Emperor Qin Shi Huang thirty-three years (214 BC), he sent general Meng Tian to fight against Huns in the north, and construct the Great Wall from Lintao (now Minxian County, Gansu) in the west to Liaodong in the east, known as the Qin Great Wall. 

In the territory of the Guyuan area, the actual Qin Great Wall was repaired on the basis of that in the Warring States, and runs from east to west across Xiji, Guyuan and Panyang counties. The Qin Great Wall connected the Great Wall of the three vassal states of Qin, Zhao and Yan in the past, stretching for 10,000 miles from Lintao to Liaodong, hence the name "Great Wall of 10,000 miles".

The Qin Great Wall could be roughly divided into the western and northern sections. The western section starts in Min County, Gansu Province, followed the Taohe River north to Lintao County, then northeast through Dingxi County to Guyuan County in Ningxia, Huan County in Gansu, Jingbian, Hengshan, Yulin and Shenmu in Shaanxi, and later turned north to Tokoto South in Inner Mongolia, reaching the southern bank of the Yellow River.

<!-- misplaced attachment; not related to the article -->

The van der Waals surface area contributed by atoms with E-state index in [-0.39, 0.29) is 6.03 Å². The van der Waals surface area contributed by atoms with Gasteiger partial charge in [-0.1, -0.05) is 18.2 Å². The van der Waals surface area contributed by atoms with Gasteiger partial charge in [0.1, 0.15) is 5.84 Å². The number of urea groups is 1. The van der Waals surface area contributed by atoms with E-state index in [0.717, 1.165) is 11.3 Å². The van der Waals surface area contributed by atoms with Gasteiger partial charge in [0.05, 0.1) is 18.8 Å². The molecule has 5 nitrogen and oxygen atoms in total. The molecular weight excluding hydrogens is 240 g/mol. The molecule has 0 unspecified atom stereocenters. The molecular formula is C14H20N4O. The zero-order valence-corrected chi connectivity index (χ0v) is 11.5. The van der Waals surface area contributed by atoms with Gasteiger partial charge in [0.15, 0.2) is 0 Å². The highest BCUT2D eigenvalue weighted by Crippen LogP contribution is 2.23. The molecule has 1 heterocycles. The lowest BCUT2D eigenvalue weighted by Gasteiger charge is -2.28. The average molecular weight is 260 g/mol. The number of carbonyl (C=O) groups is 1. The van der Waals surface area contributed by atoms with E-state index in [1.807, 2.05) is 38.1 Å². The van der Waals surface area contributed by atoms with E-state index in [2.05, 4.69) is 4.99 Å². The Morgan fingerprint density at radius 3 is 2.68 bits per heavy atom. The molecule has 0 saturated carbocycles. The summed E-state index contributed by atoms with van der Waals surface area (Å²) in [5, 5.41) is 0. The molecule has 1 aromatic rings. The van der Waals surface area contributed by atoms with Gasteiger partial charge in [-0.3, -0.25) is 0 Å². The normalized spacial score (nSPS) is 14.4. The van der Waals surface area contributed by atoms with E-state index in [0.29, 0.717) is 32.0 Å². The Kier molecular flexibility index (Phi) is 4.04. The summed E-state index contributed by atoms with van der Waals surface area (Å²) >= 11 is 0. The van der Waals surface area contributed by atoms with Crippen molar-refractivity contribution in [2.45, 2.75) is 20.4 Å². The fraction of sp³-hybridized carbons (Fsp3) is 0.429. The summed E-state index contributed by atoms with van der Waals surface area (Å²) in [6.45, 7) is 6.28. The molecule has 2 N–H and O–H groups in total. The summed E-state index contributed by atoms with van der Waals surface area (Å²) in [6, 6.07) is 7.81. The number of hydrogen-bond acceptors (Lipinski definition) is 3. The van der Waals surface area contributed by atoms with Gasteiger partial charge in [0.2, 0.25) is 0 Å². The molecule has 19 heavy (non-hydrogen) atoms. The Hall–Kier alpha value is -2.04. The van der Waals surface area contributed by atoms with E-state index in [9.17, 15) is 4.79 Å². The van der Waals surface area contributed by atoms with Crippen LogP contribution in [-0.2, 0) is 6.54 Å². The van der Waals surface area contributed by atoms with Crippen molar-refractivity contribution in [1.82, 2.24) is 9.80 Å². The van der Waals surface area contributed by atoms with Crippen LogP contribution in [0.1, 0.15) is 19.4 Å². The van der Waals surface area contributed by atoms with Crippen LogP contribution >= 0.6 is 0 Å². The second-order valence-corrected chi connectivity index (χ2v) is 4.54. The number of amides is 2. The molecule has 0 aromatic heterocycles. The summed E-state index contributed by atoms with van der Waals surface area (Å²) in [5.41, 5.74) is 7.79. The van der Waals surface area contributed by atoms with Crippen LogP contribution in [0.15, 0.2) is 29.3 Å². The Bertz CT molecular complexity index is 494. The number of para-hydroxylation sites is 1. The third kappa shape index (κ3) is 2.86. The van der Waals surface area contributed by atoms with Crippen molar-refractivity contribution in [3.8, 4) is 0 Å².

The northern section, the Great Wall north of the Yellow River, run along the Wolf Mountain in the western part of the Yin Mountains, eastwards to the northern foot of the Daqing Mountains, then eastwards through present-day Jining and Xinghe in Inner Mongolia to Shangyi in Hebei, then north-eastwards through present-day Zhangbei and Weichang in Hebei, later eastwards through Fushun and Benxi and finally south-eastwards to where the Chongchon River enters the sea in Korea.